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My Somewhat Unconventional take on Ideal Speaker Cabinet Size

by vaughn skow February 23, 2013 4 min read

Every now and then I am asked a question that directs my thoughts towards cabinet dimensions.  A good one just came in to the WGS Q&A forum.  When I get to thinking, I often get to blogging.  So ... let’s talk guitar speaker cabinet dimensions!

First rule: there are no rules.  There are a plethora of "ideal size" cabinet calculators available.  Those are fine for some purposes, like for getting the most bass response in a certain frequency range out of a certain sub driver, but I personally don’t believe they have much to offer when we’re talking guitar speaker cabinets.  This is particularly true where open-back cabinets are concerned.  I just took a quick inventory, and I have 12 1x12 combos, and no two of them have the same dimensions.  Here is a quick run-down of a few notable models, all of which sound quite good in their own way. (All dimensions in inches, rough, simply a quick tape-measure reading)

My old narrow panel 5e3 tweed Deluxe: 20”x16”x8” (width, height, depth)

A late 60’s Unicord 65: 16x29x7

My 1965 Deluxe Reverb: 22x16.5x9.5

My 1983 Rivera erea Concert: 24x19.5x10.5

A Gibson GA20RVT “Gold Tone”: 24x17x10.5

Jet City JCA2112RC: 21x20x11

Bugera Vintage 22: 22.5x18.5x10.5

My Bob Burriss Boutique "convertible" 1x12 cabs: 23x17x10

It is notable that all of these, save for the Burriss cabs, are open-back to varying degrees.  The Burriss cab can be either open or closed back.  In my view the lesson here is that, when it comes to an open-back cabinet, there is a great luxury of acceptable variance.  Probably the best sounding of the bunch is the smallest, the old tweed Deluxe, but I don’t think the cabinet dimensions account for much of that.  If anything, it’s the 55 year old nearly floating baffle and pine cab constructions that formulate it’s mojo.  And, of course the circuit itself!  As Fender went on to higher power amps that used bigger speakers, Leo really just made the cabinets as big as was necessary to contain the chassis and speaker while allowing for easy access.  Leo, the old repair man, was always making stuff that was easy to service.

So, my take on an open back cabinet is pretty much this: Make it something that will comfortably accommodate your speaker(s) and other size needs and make it about 9-11 inches deep.  Let the baffle resonate, and use a light resonant wood for the cab itself.  I know, that’s terribly un-scientific, but remember, I come from the Leo Fender school of thought.  Now, let’s think like Jim Marshall.

Marshall may not have invented the closed-back guitar cabinet, but he sure perfected it.  A closed back cabinet has a lot more ability to influence the sound of a Driver than an open back, and I think that here the dimensions become quite important.  Here, I will be very brief.  This wheel has already been invented by Mr. Jim Marshall; we need not re-invent it.  I’ve never heard a closed-back cabinet that sounds better than a Marshall 1960.  Same goes for Marshall’s 1965 4x10 cab and their 1936 2x12 (24x30x12).  Mind you, I’m talking about what folks usually want out of a closed-back cabinet: huge, thumping, tight urgent tone.  The relatively new Marshall 1912 1x12 (18x20x11.5) cab is okay, but I think they skimped on cabinet volume a little.  My personal fav here is the slightly larger Avatar G112 at 24x20.5x11.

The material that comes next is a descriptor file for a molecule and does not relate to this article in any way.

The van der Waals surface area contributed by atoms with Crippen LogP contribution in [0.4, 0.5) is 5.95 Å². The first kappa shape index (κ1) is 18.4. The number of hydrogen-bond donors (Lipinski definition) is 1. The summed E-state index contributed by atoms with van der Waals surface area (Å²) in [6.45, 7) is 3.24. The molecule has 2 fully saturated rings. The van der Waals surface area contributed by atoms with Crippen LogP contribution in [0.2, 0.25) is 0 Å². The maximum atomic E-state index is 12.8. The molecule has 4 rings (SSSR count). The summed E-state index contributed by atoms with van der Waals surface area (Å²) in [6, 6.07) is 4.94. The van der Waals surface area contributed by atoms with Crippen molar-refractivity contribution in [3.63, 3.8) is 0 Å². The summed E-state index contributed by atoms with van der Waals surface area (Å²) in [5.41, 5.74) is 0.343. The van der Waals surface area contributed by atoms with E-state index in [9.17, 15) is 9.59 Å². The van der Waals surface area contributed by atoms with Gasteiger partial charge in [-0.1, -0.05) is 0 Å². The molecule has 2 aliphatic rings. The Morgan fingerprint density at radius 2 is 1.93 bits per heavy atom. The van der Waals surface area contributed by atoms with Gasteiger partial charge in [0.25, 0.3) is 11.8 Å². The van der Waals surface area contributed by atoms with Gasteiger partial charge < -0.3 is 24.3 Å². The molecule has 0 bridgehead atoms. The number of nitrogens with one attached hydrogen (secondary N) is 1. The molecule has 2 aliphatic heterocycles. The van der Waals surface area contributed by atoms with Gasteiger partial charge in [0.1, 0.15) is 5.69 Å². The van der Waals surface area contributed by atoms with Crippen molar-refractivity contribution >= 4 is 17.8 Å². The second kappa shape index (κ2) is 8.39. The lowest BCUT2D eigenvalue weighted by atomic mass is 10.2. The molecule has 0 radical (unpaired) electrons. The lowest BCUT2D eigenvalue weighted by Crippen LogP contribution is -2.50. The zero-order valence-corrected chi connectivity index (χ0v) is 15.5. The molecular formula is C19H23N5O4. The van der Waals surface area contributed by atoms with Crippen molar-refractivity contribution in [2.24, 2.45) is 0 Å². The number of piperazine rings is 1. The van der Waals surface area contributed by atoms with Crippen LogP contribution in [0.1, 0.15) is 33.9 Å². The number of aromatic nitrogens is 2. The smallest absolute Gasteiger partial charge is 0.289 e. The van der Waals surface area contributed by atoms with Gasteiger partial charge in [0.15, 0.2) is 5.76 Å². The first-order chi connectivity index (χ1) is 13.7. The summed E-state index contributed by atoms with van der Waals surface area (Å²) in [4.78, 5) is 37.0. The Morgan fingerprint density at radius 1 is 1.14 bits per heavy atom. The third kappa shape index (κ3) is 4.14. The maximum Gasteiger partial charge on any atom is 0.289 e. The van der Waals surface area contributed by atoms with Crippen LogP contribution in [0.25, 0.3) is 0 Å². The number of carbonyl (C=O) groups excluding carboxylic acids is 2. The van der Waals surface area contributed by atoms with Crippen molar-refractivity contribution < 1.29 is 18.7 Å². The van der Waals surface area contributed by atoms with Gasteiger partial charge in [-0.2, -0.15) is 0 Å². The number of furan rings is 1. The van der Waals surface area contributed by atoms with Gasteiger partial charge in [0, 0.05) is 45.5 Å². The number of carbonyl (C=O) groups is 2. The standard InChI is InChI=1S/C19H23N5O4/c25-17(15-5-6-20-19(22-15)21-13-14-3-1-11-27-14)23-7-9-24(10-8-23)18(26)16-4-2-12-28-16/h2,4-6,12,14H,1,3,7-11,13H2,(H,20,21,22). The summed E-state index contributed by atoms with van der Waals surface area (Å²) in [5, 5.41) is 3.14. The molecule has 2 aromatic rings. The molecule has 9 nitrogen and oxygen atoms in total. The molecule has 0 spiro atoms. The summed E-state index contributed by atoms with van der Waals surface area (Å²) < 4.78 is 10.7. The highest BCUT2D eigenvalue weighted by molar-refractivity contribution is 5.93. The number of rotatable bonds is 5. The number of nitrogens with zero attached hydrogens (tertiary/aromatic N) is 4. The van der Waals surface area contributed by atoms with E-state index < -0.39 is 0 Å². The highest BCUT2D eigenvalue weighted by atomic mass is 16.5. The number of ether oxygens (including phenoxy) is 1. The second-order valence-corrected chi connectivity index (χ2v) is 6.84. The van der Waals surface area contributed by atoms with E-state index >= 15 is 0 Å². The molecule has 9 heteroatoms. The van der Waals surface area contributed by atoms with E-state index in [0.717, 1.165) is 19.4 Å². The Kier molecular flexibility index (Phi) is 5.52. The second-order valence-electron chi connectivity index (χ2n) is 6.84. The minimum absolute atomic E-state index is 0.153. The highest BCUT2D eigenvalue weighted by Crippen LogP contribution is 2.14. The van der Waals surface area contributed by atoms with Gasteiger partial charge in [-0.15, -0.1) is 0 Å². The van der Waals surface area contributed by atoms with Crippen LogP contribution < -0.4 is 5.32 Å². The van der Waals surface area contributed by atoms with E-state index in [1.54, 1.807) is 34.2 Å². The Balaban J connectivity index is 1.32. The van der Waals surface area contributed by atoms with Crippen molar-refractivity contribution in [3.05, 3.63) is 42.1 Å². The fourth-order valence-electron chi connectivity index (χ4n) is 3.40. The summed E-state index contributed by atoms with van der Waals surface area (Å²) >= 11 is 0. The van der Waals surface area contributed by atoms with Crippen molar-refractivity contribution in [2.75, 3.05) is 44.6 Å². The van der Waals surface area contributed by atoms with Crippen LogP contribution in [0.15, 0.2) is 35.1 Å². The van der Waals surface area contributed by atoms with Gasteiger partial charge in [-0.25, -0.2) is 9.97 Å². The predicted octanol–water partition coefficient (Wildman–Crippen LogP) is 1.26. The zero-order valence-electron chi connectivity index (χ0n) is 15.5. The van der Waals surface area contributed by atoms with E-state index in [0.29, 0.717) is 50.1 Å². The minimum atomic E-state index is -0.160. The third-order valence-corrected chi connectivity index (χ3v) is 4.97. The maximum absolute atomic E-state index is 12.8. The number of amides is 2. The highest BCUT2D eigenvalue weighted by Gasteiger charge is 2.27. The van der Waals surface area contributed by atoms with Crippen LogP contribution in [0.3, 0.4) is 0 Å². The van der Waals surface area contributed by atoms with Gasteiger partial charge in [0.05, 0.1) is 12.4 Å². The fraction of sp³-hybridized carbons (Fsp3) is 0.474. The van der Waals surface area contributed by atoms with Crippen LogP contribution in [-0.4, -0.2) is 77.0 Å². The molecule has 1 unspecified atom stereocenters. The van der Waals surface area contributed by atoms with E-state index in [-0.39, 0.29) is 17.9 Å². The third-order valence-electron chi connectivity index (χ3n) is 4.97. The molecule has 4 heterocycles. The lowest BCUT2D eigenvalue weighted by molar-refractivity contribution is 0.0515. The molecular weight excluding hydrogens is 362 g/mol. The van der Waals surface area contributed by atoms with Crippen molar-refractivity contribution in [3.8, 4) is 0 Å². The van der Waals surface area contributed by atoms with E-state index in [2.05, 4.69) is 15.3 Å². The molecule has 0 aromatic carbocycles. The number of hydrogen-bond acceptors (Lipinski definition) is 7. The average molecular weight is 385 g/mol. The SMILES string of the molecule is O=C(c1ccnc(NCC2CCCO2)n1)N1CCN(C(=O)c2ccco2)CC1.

For me, the difference between the really good sounding closed-back cabs and the ones that leave me wanting more usually comes down to this: the bigger box wins.  I always refer to the 1960’s and 1936’s as “big box” cabs, since they are among the largest examples of the form you will find.  Put head to head, a 1960 will blow away an MG 4x12 loaded with the same drivers.  Sure, construction is a little different, but it’s the added size that really matters!

So, back to that "optimum size" calculator.  Don’t use it.  Guitar speaker cabinets are like guitar speakers themselves; what looks good on paper rarely sounds good in real life.  Unlike, say, control room monitors, where you WANT a nice flat and wide response, guitar cabinets, generally speaking, should substantially color the sound.  On paper, transistors whoop butt on tubes, but we all know which usually sounds better in real life.

So, my suggestion on "ideal" size for a closed back cabinet is this: flatter Jim Marshall by copying his best cabinet designs.

Yes, there are a few guitar cabs that use tuned ports/vents to enhance low-end response.  Here, it becomes important to take into account all of the T/S parameters of a given speaker and mate it to a cab that is of the proper dimensions and with the proper port dimensions.  But, this is rare in guitar cabinets, and in real life these cabinets rarely fare as well in real live as on paper.  When you start tuning the vents/ports on a cabinet, you usually are augmenting a narrow band in the lower octaves of human hearing.  Good stuff in the land of bass bins and bass guitar cabs, not usually so good in guitar cabinets (think WOOFY).  Feel free to disagree, post it here if you wish.  Ultimately guitar tone is all about personal preference, and what I’ve laid out here is simply one man’s personal preferences.

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